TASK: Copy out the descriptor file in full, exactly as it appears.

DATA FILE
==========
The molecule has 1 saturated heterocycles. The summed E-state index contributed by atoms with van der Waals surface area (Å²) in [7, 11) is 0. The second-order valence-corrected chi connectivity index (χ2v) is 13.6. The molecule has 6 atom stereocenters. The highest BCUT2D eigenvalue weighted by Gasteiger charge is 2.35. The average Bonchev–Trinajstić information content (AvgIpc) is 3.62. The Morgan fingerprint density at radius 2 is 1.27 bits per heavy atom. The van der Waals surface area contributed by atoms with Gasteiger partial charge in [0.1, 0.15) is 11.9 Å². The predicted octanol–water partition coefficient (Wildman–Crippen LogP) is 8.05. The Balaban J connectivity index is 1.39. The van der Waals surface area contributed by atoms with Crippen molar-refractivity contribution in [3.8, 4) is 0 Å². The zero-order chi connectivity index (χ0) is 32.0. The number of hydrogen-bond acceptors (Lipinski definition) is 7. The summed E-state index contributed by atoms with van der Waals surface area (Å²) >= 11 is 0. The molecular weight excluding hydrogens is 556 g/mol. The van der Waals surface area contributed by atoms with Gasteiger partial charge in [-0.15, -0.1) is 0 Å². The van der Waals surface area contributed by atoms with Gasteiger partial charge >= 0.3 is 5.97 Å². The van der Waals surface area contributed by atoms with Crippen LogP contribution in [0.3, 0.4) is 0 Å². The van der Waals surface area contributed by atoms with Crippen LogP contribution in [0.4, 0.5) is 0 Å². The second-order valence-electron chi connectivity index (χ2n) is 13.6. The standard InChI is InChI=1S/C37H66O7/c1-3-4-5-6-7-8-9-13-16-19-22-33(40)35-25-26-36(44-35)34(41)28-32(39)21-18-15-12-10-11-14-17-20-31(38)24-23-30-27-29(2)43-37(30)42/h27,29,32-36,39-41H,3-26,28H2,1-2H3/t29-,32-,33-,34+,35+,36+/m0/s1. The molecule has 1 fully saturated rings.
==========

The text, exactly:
The molecule has 1 saturated heterocycles. The summed E-state index contributed by atoms with van der Waals surface area (Å²) in [7, 11) is 0. The second-order valence-corrected chi connectivity index (χ2v) is 13.6. The molecule has 6 atom stereocenters. The highest BCUT2D eigenvalue weighted by Gasteiger charge is 2.35. The average Bonchev–Trinajstić information content (AvgIpc) is 3.62. The Morgan fingerprint density at radius 2 is 1.27 bits per heavy atom. The van der Waals surface area contributed by atoms with Gasteiger partial charge in [0.1, 0.15) is 11.9 Å². The predicted octanol–water partition coefficient (Wildman–Crippen LogP) is 8.05. The Balaban J connectivity index is 1.39. The van der Waals surface area contributed by atoms with Crippen molar-refractivity contribution in [3.8, 4) is 0 Å². The zero-order chi connectivity index (χ0) is 32.0. The number of hydrogen-bond acceptors (Lipinski definition) is 7. The summed E-state index contributed by atoms with van der Waals surface area (Å²) >= 11 is 0. The molecular weight excluding hydrogens is 556 g/mol. The van der Waals surface area contributed by atoms with Gasteiger partial charge in [-0.15, -0.1) is 0 Å². The van der Waals surface area contributed by atoms with Gasteiger partial charge >= 0.3 is 5.97 Å². The van der Waals surface area contributed by atoms with Crippen LogP contribution in [0.3, 0.4) is 0 Å². The van der Waals surface area contributed by atoms with Crippen LogP contribution in [0.4, 0.5) is 0 Å². The second-order valence-electron chi connectivity index (χ2n) is 13.6. The standard InChI is InChI=1S/C37H66O7/c1-3-4-5-6-7-8-9-13-16-19-22-33(40)35-25-26-36(44-35)34(41)28-32(39)21-18-15-12-10-11-14-17-20-31(38)24-23-30-27-29(2)43-37(30)42/h27,29,32-36,39-41H,3-26,28H2,1-2H3/t29-,32-,33-,34+,35+,36+/m0/s1. The molecule has 1 fully saturated rings.